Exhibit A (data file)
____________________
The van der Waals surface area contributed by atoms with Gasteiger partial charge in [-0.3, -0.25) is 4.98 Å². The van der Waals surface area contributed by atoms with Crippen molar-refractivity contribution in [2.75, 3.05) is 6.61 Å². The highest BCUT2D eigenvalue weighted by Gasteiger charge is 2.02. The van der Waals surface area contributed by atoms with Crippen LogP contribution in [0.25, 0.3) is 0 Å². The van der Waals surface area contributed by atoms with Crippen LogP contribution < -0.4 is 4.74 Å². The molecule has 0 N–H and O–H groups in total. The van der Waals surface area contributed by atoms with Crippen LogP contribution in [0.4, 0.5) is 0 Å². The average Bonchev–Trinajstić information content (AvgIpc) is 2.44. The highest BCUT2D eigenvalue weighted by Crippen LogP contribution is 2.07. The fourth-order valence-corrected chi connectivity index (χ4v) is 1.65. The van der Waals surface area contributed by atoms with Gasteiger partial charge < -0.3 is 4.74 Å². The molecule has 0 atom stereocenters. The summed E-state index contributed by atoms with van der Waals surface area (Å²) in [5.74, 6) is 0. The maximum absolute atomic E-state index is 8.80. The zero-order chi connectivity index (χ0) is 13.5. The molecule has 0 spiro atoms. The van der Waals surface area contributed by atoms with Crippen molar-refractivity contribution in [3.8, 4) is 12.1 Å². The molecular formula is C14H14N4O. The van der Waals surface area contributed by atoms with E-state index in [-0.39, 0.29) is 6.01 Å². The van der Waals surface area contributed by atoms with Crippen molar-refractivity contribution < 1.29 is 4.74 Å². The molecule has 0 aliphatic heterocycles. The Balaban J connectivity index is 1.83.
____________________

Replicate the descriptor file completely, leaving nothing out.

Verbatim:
The van der Waals surface area contributed by atoms with Gasteiger partial charge in [-0.3, -0.25) is 4.98 Å². The van der Waals surface area contributed by atoms with Crippen molar-refractivity contribution in [2.75, 3.05) is 6.61 Å². The highest BCUT2D eigenvalue weighted by Gasteiger charge is 2.02. The van der Waals surface area contributed by atoms with Crippen LogP contribution in [0.25, 0.3) is 0 Å². The van der Waals surface area contributed by atoms with Crippen LogP contribution < -0.4 is 4.74 Å². The molecule has 0 N–H and O–H groups in total. The van der Waals surface area contributed by atoms with Crippen LogP contribution in [0.4, 0.5) is 0 Å². The average Bonchev–Trinajstić information content (AvgIpc) is 2.44. The highest BCUT2D eigenvalue weighted by Crippen LogP contribution is 2.07. The fourth-order valence-corrected chi connectivity index (χ4v) is 1.65. The van der Waals surface area contributed by atoms with Gasteiger partial charge < -0.3 is 4.74 Å². The molecule has 0 atom stereocenters. The summed E-state index contributed by atoms with van der Waals surface area (Å²) in [5.74, 6) is 0. The maximum absolute atomic E-state index is 8.80. The zero-order chi connectivity index (χ0) is 13.5. The molecule has 0 spiro atoms. The van der Waals surface area contributed by atoms with Crippen molar-refractivity contribution in [3.8, 4) is 12.1 Å². The molecular formula is C14H14N4O. The van der Waals surface area contributed by atoms with E-state index in [-0.39, 0.29) is 6.01 Å². The van der Waals surface area contributed by atoms with Crippen molar-refractivity contribution < 1.29 is 4.74 Å². The molecule has 0 aliphatic heterocycles. The Balaban J connectivity index is 1.83.